There is a thread mostly just full of amp discussion for the Susvara over on head-fi, the Bakoon is very highly regarded there, I don’t see the Ragnarok mentioned regularly, even by the more budget driven folks. Take that for what it’s worth.
Also the 13R is now discontinued, to be replaced by the slightly cheaper 23R I believe.
no contest…bakoon is better
Did you ever get a chance to compare the Bakoon 13R to the Soloist 3xp?
Just got the Bakoon 13R, currently running it from the Composer 3xp DAC for now, and I’m super happy with how my beloved HE6’s and ES-R10 sounds from it.
I’m looking for a DAC that stacks nicely on top of the Bakoon, 23x23cm (9x9") BLACK, preferably single-ended (As I like the idea of using all the circuits I’ve paid for) and maybe running up to 3V out from RCA (I couldn’t find what the input sensitivity is on the Bakoon)
Compared to Soloist 3xp, the bakoon have the same musical tubey sound, but the bakoon does handle subtle double sub-bass notes better, and creates more layers in the imaging, on lower volume the bakoon makes my HE6 sound like the music is coming from my speakers.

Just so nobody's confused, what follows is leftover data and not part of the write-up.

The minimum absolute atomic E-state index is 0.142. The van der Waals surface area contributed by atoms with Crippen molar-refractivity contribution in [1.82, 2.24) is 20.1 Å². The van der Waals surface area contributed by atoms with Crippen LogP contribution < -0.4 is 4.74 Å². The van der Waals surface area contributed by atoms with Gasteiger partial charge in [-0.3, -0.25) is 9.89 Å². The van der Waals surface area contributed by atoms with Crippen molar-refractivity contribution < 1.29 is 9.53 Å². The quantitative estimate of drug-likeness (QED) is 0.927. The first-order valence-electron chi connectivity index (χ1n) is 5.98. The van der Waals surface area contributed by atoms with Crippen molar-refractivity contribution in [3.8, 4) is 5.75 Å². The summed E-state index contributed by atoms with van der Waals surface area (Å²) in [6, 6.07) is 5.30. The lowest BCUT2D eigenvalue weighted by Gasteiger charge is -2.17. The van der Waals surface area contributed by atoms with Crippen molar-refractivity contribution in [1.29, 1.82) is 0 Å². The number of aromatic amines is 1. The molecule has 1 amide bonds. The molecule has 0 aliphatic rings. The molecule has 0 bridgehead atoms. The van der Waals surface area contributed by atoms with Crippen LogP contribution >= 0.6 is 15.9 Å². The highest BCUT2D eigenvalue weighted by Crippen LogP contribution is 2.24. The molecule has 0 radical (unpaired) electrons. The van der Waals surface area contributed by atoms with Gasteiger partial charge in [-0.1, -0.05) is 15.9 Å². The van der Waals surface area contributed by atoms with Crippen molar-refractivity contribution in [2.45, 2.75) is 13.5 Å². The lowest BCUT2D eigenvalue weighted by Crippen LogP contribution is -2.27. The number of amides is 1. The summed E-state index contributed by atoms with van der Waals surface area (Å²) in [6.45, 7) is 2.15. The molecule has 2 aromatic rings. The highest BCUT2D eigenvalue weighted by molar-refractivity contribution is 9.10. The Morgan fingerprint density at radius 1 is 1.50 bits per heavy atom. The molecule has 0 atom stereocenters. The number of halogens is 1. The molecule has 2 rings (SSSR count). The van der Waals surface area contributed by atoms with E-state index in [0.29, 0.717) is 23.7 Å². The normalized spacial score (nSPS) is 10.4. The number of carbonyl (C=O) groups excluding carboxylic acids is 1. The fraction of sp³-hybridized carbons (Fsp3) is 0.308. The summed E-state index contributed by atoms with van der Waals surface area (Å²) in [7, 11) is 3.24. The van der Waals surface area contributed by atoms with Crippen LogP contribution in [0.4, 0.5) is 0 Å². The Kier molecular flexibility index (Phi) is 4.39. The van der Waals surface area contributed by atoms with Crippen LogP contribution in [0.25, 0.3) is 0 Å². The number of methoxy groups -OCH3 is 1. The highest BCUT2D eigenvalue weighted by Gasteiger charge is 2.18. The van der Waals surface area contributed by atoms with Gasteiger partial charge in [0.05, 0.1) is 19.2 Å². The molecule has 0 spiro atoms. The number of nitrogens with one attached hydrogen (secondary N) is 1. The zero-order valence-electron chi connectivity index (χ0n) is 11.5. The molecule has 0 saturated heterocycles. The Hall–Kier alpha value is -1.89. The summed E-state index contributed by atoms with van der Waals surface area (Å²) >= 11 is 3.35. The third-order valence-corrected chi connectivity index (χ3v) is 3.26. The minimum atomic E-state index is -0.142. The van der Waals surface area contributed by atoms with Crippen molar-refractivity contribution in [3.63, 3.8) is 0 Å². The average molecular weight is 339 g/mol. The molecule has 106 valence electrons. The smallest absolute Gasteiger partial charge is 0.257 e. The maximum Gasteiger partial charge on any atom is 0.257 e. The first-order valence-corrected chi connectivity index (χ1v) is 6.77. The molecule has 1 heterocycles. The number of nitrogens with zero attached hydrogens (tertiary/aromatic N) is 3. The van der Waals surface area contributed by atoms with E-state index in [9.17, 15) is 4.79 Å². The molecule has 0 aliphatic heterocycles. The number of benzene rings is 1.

Finding a matching dac may be challenging but there are a couple bakoon dacs out there. I saw a couple on us audio mart recently.
I pair mine with holo spring 3 kte and really love this combo
the 13r is a remarkable product…to be able to produce the type of power and control it does in its remarkable form factor really amazes me…
How much input Voltage can the Bakoon 13r handle? Is 3V safe? Because I’m maxing the volume on low-volume songs, with my Ares 2 with 2.2v output to RCA.
(I’m running Oratory EQ with my HE6)
My Holo Spring 3 with Preamp outputs 5.8V and i have no problems. I use low gain to give me more flexibility with the higher input voltage.
edit: i also control volume from the preamp of the Spring 3 DAC. I leave Bakoon at 20 on low gain, and am hovering 60-80 (maybe a little higher) on the preamp volume on the DAC, depending on the headphone
no problem, I use it with my chord dave at 3v
I’ve posted full measurements of the 23R here for those interested: Enleum AMP-23R Measurements - GoldenSound
One interesting thing to note is that if you have a 23R, it might be worth turning down your DAC output level via DSP volume control by about 8-10dB as this provides an objective (and in my opinion worthwhile subjective) improvement.
It seems that the Enleum starts degrading in performance when the input signal goes above about 0.3V
Here’s IMD vs input level for example:
For those wondering, this is kinda normal for amps to show something like this (particularly discrete designs without significant levels of feedback). That’s because assuming the volume/gain remains the same, as the input level increases, so does the output, the amp is working harder and eventually performance takes a hit.